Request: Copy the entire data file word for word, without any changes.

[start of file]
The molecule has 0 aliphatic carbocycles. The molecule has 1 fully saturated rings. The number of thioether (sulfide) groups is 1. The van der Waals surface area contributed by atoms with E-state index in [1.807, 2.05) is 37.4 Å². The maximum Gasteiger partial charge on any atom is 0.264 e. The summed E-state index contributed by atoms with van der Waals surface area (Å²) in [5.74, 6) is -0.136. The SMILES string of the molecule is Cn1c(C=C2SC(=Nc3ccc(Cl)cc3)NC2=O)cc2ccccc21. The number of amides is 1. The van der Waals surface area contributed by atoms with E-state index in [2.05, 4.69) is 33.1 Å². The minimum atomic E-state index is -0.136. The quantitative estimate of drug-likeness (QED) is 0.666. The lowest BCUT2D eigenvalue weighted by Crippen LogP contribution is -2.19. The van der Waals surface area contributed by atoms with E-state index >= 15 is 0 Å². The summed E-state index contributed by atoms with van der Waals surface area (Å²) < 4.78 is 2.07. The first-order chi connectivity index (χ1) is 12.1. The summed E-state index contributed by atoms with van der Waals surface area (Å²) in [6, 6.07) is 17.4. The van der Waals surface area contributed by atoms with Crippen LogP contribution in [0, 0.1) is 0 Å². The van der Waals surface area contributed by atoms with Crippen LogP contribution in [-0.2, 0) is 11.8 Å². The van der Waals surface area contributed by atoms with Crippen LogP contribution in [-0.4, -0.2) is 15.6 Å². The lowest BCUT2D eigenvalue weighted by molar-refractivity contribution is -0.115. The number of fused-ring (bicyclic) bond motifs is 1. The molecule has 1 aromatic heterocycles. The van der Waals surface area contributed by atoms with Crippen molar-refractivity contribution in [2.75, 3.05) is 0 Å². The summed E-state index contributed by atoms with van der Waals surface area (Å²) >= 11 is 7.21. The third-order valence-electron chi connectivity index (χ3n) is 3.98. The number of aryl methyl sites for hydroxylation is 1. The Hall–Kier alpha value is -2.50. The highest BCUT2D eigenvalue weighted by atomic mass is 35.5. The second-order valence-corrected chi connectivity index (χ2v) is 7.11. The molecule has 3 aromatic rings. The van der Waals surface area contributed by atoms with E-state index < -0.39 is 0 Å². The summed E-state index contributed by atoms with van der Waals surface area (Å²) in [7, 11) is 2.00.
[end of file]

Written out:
The molecule has 0 aliphatic carbocycles. The molecule has 1 fully saturated rings. The number of thioether (sulfide) groups is 1. The van der Waals surface area contributed by atoms with E-state index in [1.807, 2.05) is 37.4 Å². The maximum Gasteiger partial charge on any atom is 0.264 e. The summed E-state index contributed by atoms with van der Waals surface area (Å²) in [5.74, 6) is -0.136. The SMILES string of the molecule is Cn1c(C=C2SC(=Nc3ccc(Cl)cc3)NC2=O)cc2ccccc21. The number of amides is 1. The van der Waals surface area contributed by atoms with E-state index in [2.05, 4.69) is 33.1 Å². The minimum atomic E-state index is -0.136. The quantitative estimate of drug-likeness (QED) is 0.666. The lowest BCUT2D eigenvalue weighted by Crippen LogP contribution is -2.19. The van der Waals surface area contributed by atoms with E-state index >= 15 is 0 Å². The summed E-state index contributed by atoms with van der Waals surface area (Å²) < 4.78 is 2.07. The first-order chi connectivity index (χ1) is 12.1. The summed E-state index contributed by atoms with van der Waals surface area (Å²) in [6, 6.07) is 17.4. The van der Waals surface area contributed by atoms with Crippen LogP contribution in [0, 0.1) is 0 Å². The van der Waals surface area contributed by atoms with Crippen LogP contribution in [-0.2, 0) is 11.8 Å². The van der Waals surface area contributed by atoms with Crippen LogP contribution in [-0.4, -0.2) is 15.6 Å². The lowest BCUT2D eigenvalue weighted by molar-refractivity contribution is -0.115. The number of fused-ring (bicyclic) bond motifs is 1. The molecule has 1 aromatic heterocycles. The van der Waals surface area contributed by atoms with Crippen molar-refractivity contribution in [2.75, 3.05) is 0 Å². The summed E-state index contributed by atoms with van der Waals surface area (Å²) >= 11 is 7.21. The third-order valence-electron chi connectivity index (χ3n) is 3.98. The number of aryl methyl sites for hydroxylation is 1. The Hall–Kier alpha value is -2.50. The highest BCUT2D eigenvalue weighted by atomic mass is 35.5. The second-order valence-corrected chi connectivity index (χ2v) is 7.11. The molecule has 3 aromatic rings. The van der Waals surface area contributed by atoms with E-state index < -0.39 is 0 Å². The summed E-state index contributed by atoms with van der Waals surface area (Å²) in [7, 11) is 2.00.